Last Friday, February 27th, was the one-year anniversary of the launch of the Global Precipitation Measurement Mission Core Observatory, and coinciding with that event, released its first global map of rainfall and snowfall, covering the period from April 2014 to September 2014. The data map combines measurements from 12 satellites and the GPM Core Observatory, which serves to unify the data from all the satellites, like the lead violin in an orchestra tuning the rest of the instruments. The result is NASA's Integrated Multi-satellite Retrievals for GPM data product, called IMERG, which combines all of these data from 12 satellites into a single, seamless map. The datacovers 87 percent of the globe and is updated every half hour.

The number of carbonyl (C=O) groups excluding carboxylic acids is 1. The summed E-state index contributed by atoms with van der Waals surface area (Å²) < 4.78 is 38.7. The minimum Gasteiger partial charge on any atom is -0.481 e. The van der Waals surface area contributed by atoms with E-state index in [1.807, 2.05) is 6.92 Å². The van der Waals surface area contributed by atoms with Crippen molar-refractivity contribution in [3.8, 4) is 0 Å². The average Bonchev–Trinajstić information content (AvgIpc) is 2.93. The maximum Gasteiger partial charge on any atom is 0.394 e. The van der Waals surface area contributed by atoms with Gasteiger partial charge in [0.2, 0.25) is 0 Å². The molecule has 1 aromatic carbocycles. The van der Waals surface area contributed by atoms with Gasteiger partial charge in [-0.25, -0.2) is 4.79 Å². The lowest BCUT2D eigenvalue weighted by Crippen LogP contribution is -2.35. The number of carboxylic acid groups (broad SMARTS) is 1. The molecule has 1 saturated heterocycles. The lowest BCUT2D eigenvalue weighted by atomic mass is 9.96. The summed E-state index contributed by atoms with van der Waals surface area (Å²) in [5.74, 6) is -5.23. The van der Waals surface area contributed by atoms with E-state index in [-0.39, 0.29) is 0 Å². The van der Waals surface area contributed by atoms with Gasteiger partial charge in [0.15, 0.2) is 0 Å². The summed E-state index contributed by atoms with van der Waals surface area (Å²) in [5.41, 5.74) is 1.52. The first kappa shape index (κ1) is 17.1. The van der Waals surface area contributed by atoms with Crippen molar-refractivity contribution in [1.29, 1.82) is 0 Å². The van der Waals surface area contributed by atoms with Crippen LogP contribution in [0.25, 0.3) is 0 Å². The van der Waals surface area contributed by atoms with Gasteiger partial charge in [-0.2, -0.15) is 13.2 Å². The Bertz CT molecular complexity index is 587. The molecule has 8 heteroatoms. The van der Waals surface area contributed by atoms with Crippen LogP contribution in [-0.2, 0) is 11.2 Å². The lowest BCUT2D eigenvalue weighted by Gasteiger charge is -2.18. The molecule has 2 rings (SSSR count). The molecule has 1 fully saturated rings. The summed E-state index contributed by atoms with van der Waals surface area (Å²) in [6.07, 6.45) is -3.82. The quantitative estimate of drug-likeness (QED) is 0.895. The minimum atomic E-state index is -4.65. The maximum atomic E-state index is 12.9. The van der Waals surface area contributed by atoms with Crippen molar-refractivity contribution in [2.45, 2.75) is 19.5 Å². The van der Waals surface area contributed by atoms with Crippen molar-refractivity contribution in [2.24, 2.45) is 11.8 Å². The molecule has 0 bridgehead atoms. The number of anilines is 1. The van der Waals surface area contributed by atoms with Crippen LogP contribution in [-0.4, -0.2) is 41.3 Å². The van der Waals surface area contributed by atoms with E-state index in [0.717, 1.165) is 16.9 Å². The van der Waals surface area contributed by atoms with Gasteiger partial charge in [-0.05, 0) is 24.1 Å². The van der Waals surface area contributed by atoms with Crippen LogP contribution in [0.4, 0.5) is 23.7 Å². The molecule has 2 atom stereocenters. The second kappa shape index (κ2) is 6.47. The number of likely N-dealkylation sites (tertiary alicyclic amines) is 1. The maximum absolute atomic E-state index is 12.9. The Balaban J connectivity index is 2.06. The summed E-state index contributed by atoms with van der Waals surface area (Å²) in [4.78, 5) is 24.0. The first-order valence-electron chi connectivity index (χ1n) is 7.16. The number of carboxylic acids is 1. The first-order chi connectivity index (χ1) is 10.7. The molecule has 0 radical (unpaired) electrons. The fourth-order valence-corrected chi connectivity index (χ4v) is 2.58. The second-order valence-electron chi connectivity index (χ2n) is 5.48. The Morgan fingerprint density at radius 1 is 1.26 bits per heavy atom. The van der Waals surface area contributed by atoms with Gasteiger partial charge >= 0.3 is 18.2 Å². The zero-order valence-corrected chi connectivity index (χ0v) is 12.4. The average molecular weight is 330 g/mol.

"What this visualization shows so clearly is that all precipitation is interrelated all around the globe," said GPM Project Scientist Gail Skofronick-Jackson at NASA's Goddard Space Flight Center in Greenbelt, Maryland. "What people sometimes don't realize is how rain over their backyard in the U.S. then goes on to affect the people in Europe once the storms go across the Atlantic."
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